A. IDENTIFICATION 1. The Issue Ecuador produces more oil than it needs for domestic consumption and thus it is one of the country's leading exports. Therefore, any new drilling for oil is not intended to meet local demand but is intended for export overseas, most likely to Japan and the United States. Beneath the surface in eastern Ecuador and within the Amazon rain forest, a relatively undisturbed and biologically rich area, are large amounts of oil. Critics warn that the habitat could suffer either through the direct spilling of product and soil contamination or through the opening of the area to the outside through the building of roads. It is believed that the building of an oil industry would have a severely adverse impact on the environment. Some argue against drilling for oil in Ecuador's Amazon area, particularly since the oil is intended for trade. 2. Description Fifty percent of Ecuador's national budget is funded by oil earnings and continued oil exploration and production is thought to be necessary to ensure the countries' well being. The country plans to increase production and holds auctions to increase foreign investment. Dependence on oil revenue has hindered Ecuador's environmental enforcement, which in turn has caused damaging consequences to indigenous tribes living in the Amazon region and to the environment in the eastern (Oriente) part of the country. Indigenous tribes of Ecuador are fighting for their lands and rights, which have been jeopardized for the past 20 years by oil companies (primarily the U.S. company Texaco and Ecuador's state-run company Petroecuador) drilling in the Oriente. Several Indian tribes, working with American environmental groups and others, are calling for a moratorium, claiming that drilling has caused environmental damage and poses health risks. The tribes claim that the oil drilling, which included the dumping of oil and contaminated water into the Amazon basin, has resulted in the death of thousands of people. Several tribes are currently suing the U.S. oil company, Texaco, for $1.5 billion in damages. Texaco claims that its exploration, carried out from 1972 until 1990, did not violate any laws, as Ecuador lacked specific environmental legislation. The company has offered to contribute to a $13.5 Oriente cleanup fund. Oil earnings fund 50 percent of Ecuador's national budget. While the Amazon region provides the region with the majority of its wealth, it is also the home of indigenous tribes and 300,000 colonists. The Indians of Ecuador, located in the Amazon region of Oriente, have joined forces for the past 20 years to resist oil exploration and demand rights to their ancestral lands. The leaders from twenty tribes, including the Quichua, Cofan, Shuar, Siona, Secoya, Achuar, and Huaorani, have raised national attention to the land claims and the destruction of the Oriente. In June, 1990, the Confederation of Indigenous Nationalities of the Ecuadorean Andes (CONAIE) and the Confederation of Indian Organizations of the Ecuadorean Amazon (CONFENIAE) staged protests to gain title to their lands and have gained the rights to 3 million acres of land in the Amazon basin. However, the government retains rights to minerals, "allowing oil exploration to continue in consultation with the Indian communities in order to control environmental damage."1 In November, 1993, Indian leaders walked into a New York Federal court to sue the U.S. firm Texaco for $1 billion in damages and cleanup costs. The company retaliated a few weeks later by suing the Ecuadorean government for $570 million, claiming a breach of contract. Texaco says that the claims are completely unfounded, stating that it was a minor party working in conjunction with Petroecuador, the state oil corporation and that it followed "accepted industry practices" and Ecuadorean laws. Ecuador lacked specific environmental legislation until 1990, the same year that Texaco transferred its operations over to Petroecuador. Texaco states that it is not responsible for water pollution, especially since it stopped operating in the region four years ago. However, Petroecuador attributes the pollution to Texaco, stating that the U.S. company did operate in the region for 18 years. A report by the Ecuadorean Union of Popular Health Promoters states, "Petroecuador continues to employ the environmentally dangerous equipment and practices inherited from Texaco, including the discharge of toxic wastes directly into the environment."2 Environmental groups hope that this case will set a precedent for future U.S. oil companies operating in Ecuador. Many of the indigenous tribes in the Amazon region that once numbered in the thousands have been reduced to the hundreds as a result of the pollution generated by oil exploration and other assaults. Water contamination has led to increased risks of cancer, abortion, dermatitis, fungal infection, headaches, and nausea. Their drinking, bathing, and fishing water contain toxins much higher than the safety limits set by the U.S. Environmental Protection Agency. Unlined waste pits provide a major source of pollution. They contain a toxic mixture created by the oil production and separation process. Today, environmental regulations require these toxic by-products to be injected deep underground. However, the Ecuadorean Union of Popular Health Promoters has found that Petroecuador does not follow these guidelines and continues to release the toxic wastes directly into the environment. The oil companies that drilled in the rain forest were responsible for "felling thousands of acres of trees, dynamiting the earth, spilling vast amounts of oil, destroying habitats, and fouling rivers."3 This destruction has limited resources available to the tribes living in the Amazon (see BRAZIL case). Fish have died from water pollution and the game the tribes once hunted have retreated deeper into the jungle as a result of the deforestation. The Rainforest Action Network found that Texaco alone spilled 17 million gallons of crude oil, abandoned hundreds of unlined toxic waste ponds, and constructed oil roads that opened more than 2.5 million acres of the forest to colonization. Ecuador's rain forests are being cut down by oil companies and settlers at a rate of approximately 340,000 hectares a year. The wood is used for construction, roads, fuel, and furniture. Indigenous groups are calling for a 15-year moratorium on oil drilling, which would include repairing the environment, the receipt of 1 percent of the oil profits, and all companies paying an indemnification. However, Ecuador is the second largest producer of oil in Latin America, after Venezuela, and oil revenues form half of its gross national product. Due to Ecuador's dependance on foreign capital, it has exerted little environmental control and has encouraged oil exploration. In January, 1994, the government began a seventh round of bids for 3.2 million hectares in the Amazon region. Ecuador has withdrawn from OPEC, as it plans to increase its national oil production by one third by 1997. It is currently holding auctions to attract foreign investment and to construct a new $600 million pipeline and road that will lead into an unspoiled section of the Amazon in anticipation of the increased production. The Indians have responded with threats to seize oil wells and in their fight took over the Energy and Mines Ministry on January 24, 1994 to pressure the government. They now demand that the new pipeline be built using air transport rather than using a new road. The government claims to be sensitive to their needs, stating they will respect strict environmental standards. However, it claims the oil exploitation is necessary for the country. The Dallas based Maxus Energy Corporation is constructing an underground pipeline that will pass through the territory of the Huaorani and Quichua tribes and the Yasuni Park in the Oriente. The corporation claims it has respected the Indian, their rights, and the environment in its work. It has made agreements with each tribe and has offered them schools and teaching materials. The firm plans to invest $60 million in environmental protection. The members of CONAIE, however, believe an agreement should have been signed with the Indians. They argue Maxus is not contributing enough to the tribes and the environment, in exchange for the deforestation and pollution it creates. The indigenous leaders feel Maxus has divided their people with implicit and explicit bribes of various types. Some have been given food, money, and clothes in exchange for the use of their land. 3. Related Cases COLOMOIL case OGONI case TOBAGO case EXXON case SELLA case SHETLAND case Keyword Clusters (1): Trade Product = OIL (2): Bio-geography = TROPical (3): Environmental Problem = DEFORestation 4. Draft Author: Angela G. Armstrong and Marlon Vallejo B. LEGAL Clusters 5. Discourse and Status: DISagreement and INPROGress The Texaco case has been filed, but has not yet been heard. The $1.5 billion suit, based on common law, was filed under the Alien Tort Victims Act, that allows non-U.S. citizens to file for injuries caused by U.S. entities. Ecuadorean Indians sued Texaco for damages on November 30, 1993, claiming Texaco released more than 3,000 gallons of crude oil into the environment. The OAS Human Rights Commission is currently investigating damage claims. Texaco has also filed a suit against Petroecuador, citing breach of contract. Private groups are involved to the extent they are arranging debt-for-nature swaps to protect the areas. 6. Forum and Scope: ECUADor and UNILATeral Specific Ecuadorean environmental legislation was enacted in 1990. This is the same year Texaco withdrew its operations from the region. 7. Decision Breadth: 1 (Ecuador) 8. Legal Standing: LAW The government agreed to more specific environmental legislation in 1990 and amended its Hydrocarbon Law, putting legislation in place to increase oil exploration. In April 1993, the Ecuadorean government agreed to grant 3 million acres in the Amazon basin to the Indians. The government, however, retains mineral rights in the region. Numerous agreements were made between Indian tribes and oil companies and concessions made in exchange for their use of the land. Lawyers for the Ecuadorean tribes are seeking a ruling that Texaco should have abided by U.S. environmental protection norms and legislation in its Oriente operations. C. GEOGRAPHIC Clusters 9. Geographic Locations a. Geographic Domain : South America [SAMER] b. Geographic Site : AMAZON c. Geographic Impact : ECUADor 10. Sub-National Factors: YES The Ecuadorean Indians are protesting against the country's lenient environmental policies on oil exploration that promote the destruction of their lands. 11. Type of Habitat: TROPical D. TRADE Clusters 12. Type of Measure: Regulatory Standard [REGSTD] Oil companies exploring the Amazon basin are expected to work in accordance with Ecuadorean laws, but the argument has been made that they should also abide by home country rules. 13. Direct vs. Indirect Impacts: INDirect 14. Relation of Measure to Environmental Impact a. Directly Related : YES OIL b. Indirectly Related : YES WOOD c. Not Related : NO d. Process Related : YES HABITat Loss Trade (investment) measures and environmental regulations are related to the process of oil exploration. Roads created to facilitate the exploration process were covered with oil to decrease the amount of dust in the air. This dust had caused respiratory problems for many Indians. However, the oil on the roads also caused them harm. Because most Indians walk barefoot, the oil (which can only be remove, ironically, with gasoline) causes rashes and cancer. 15. Trade Product Identification: OIL 16. Economic Data Ecuador currently produces 370,000 barrels of oil a day. It plans to increase production to 400,000 barrels a day in 1995. Half of the Ecuadorean gross national product comes from oil exploration. More than 40 percent of Ecuador's exports in 1990 were oil and derivatives. Ecuador produced 14,936 thousand metric tons of oil in 1990 and $1.5 billion came from petroleum exports in 1993. 17. Impact of Measure on Trade Competitiveness: NA The cost of increased environmental protection would severely limit the revenue Ecuador earns from its oil exports, especially with over 30 percent of employment in this sector. 18. Industry Sector: OIL 19. Exporter and Importer: ECUADor and USA Ecuador exports 14,936 thousand metric tons of oil per year (1990), with the United States as the leading importer. Some exports also go to Europe and Asia. E. ENVIRONMENT Clusters 20. Environmental Problem Type: HABITat Destruction The exploration for oil has created numerous environmental problems of all types in the Amazon region. The Amazon basin in Ecuador has the greatest number of plant species of any South American country. The Sierra highlands have been almost completely deforested. Also, the Oriente is a species rich jungle with numerous mammals in danger of extinction. Oil that was placed on roads to cut dust has flowed into rivers. Oil waste in the past was placed in holes in the ground that contaminated the forests and the rivers. "Ecuadorian officials estimate that ruptures to the major pipeline alone have discharged more than 16.8 million gallons of oil into the Amazon over the past eighteen years (compared to the 10.8 million-gallon Exxon Valdez spill). Production pits produce 4.3 million gallons of toxic waste and treatment chemicals." 21. Name, Type, and Diversity of Species Name: Tropical Hardwoods Type: Plant/Angiospermae/Dicots Diversity: 6,421 higher plants per 10,000 km/sq (Ecuador) These are tropical rain forests and therefore the bio- diversity of the area is among the highest of any place in the world. The forests of this area are not as diverse nor do they have as high a degree of endemism as Old World tropical rain forests. Bio-diversity for seed plant species in Brazil is perhaps comparable. The Amazon jungle houses 12,000 species of plants and numerous birds, fish, reptiles, insects, and mammals. The tapir, howler monkey, jaguar, harpy eagle, capybara and other animals are endangered species. 22. Resource Impact and Effect: MEDium and PRODuct Deforestation in the Oriente has threatened the extinction of many plants, and the pollution created by the oil exploration process has led to the deaths of numerous animals and people. Birds important to the forest's biological diversity are fleeing from the road areas and faster growing species of trees are hindering hardwood growth. Full regeneration will not occur for years. Thin topsoil makes it difficult to re-establish plant cover. 23. Urgency and Lifetime: MEDium and 100s of years The rain forest is being destroyed at an annual rate of approximately 2.6 percent. If this destruction rate continues, the "forest cover" will be gone in 40 years. 24. Substitutes: Conservation [CONSV] VI. OTHER Factors 25. Culture: YES The Indians' culture has been jeopardized since the European invasions, when they were forced into slavery on haciendas. Today, their culture is again in jeopardy, as their homeland in the Amazon basin is being threatened by oil exploration. Today, members of CONAIE are fighting the state's claim that Ecuador is one culture. They state that the country is multinational with different cultures on the coast and the Sierra. It is also working to retain all the individual indigenous languages of the Amazon region. The Manta-Huancavilca tribe in the Costa region now speaks Spanish instead of their native tongue. 26. Trans-Border: YES Pollution created in the oil exploration process has entered the Amazon region in other South American countries. 27. Rights: YES Indian federations are fighting for their human rights and their land. Political power has long been held by the white aristocracy from Europe and the mestizos. Indians were not allowed to form groups at community levels until 1973. Indian groups are now demanding constitutional status. In April, 1993, when land was awarded to the indigenous people, the government still retained rights over the minerals of the region. Today, the Indian groups are fighting for their rights by suing Texaco for damages, taking over the Ministry of Mines and Energy, and demanding a moratorium where they would also have a say in the oil exploration of their lands. 28. Relevant Literature Brooke, James. "Pollution of Water Tied to Oil in Ecuador." The New York Times (March 1994): 11. Hidrobo, Jorge A. Power and Industrialization in Ecuador. Boulder: Westview Press, 1992. Holmstrom, David. "Ecuador Indians Fight for Forests." The Christian Science Monitor (June 1993): 9. Holmstrom, David. "Ecuador's Oriente." The Christian Science Monitor (February 1994): 10. Holmstrom, David. "Volatile Mix: Oil and Indians." The Christian Science Monitor (June 1993): 10. Jones, Gregg. "When Worlds Collide; On Delicate Ground Maxus Trying to Reach Oil Without Destroying Rainforest Tribe." The Dallas Morning News (March 1994): 1H. Kennedy, Jr., Robert F. "Amazon Crude." The Amicus Journal (Spring 1991): 24-32. Martz, John D. Politics and Petroleum in Ecuador. New Brunswick: Transaction Books, 1987. References 1. David Holmstrom, "Ecuador Indians Fight for Forests," The Christian Science Monitor (June 16, 1993), 9. 2. James Brooke, "Pollution of Water Tied to Oil in Ecuador," The New York Times (March 22, 1993, 11. 3. Holmstrom, "Volatile Mix," 10.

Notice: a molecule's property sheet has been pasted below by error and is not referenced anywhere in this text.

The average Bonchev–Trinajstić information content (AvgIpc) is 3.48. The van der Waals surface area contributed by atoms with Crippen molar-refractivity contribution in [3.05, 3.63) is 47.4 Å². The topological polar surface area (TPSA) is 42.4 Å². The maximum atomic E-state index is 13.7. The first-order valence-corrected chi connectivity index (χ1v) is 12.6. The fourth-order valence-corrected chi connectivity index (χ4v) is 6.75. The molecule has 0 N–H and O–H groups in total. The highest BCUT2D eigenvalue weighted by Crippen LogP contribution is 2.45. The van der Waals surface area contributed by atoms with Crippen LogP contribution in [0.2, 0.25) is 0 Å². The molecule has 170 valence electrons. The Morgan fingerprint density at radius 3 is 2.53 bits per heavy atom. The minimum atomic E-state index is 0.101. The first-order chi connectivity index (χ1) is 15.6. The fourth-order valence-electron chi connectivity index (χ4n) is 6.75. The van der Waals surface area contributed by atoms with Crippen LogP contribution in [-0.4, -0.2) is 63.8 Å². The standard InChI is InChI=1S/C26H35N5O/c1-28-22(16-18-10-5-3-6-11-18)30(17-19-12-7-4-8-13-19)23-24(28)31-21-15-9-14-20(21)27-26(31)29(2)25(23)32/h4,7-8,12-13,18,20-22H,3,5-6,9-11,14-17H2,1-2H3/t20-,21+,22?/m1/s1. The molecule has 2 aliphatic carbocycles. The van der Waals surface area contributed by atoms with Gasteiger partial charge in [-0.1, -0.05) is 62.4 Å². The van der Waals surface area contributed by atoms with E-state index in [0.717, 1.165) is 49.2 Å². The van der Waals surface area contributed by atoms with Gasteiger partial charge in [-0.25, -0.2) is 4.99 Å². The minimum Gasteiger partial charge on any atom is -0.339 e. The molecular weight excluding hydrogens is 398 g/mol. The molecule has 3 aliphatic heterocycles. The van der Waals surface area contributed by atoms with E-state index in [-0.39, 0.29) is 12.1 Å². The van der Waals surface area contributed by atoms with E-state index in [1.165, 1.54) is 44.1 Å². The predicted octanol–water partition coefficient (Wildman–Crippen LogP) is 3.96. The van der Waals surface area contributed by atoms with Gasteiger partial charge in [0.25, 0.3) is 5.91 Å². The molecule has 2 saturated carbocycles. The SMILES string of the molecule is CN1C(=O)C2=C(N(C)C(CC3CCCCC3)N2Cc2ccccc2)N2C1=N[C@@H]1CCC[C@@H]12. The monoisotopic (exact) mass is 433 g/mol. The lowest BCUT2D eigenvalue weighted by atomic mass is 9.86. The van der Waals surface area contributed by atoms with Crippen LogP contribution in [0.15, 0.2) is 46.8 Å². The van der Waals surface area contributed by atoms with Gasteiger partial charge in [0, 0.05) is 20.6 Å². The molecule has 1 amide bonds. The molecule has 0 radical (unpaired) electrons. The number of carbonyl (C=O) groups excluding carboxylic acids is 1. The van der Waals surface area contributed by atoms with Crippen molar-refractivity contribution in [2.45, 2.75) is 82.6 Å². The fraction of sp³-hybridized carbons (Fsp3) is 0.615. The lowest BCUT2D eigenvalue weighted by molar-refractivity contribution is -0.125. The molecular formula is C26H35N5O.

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1/11/97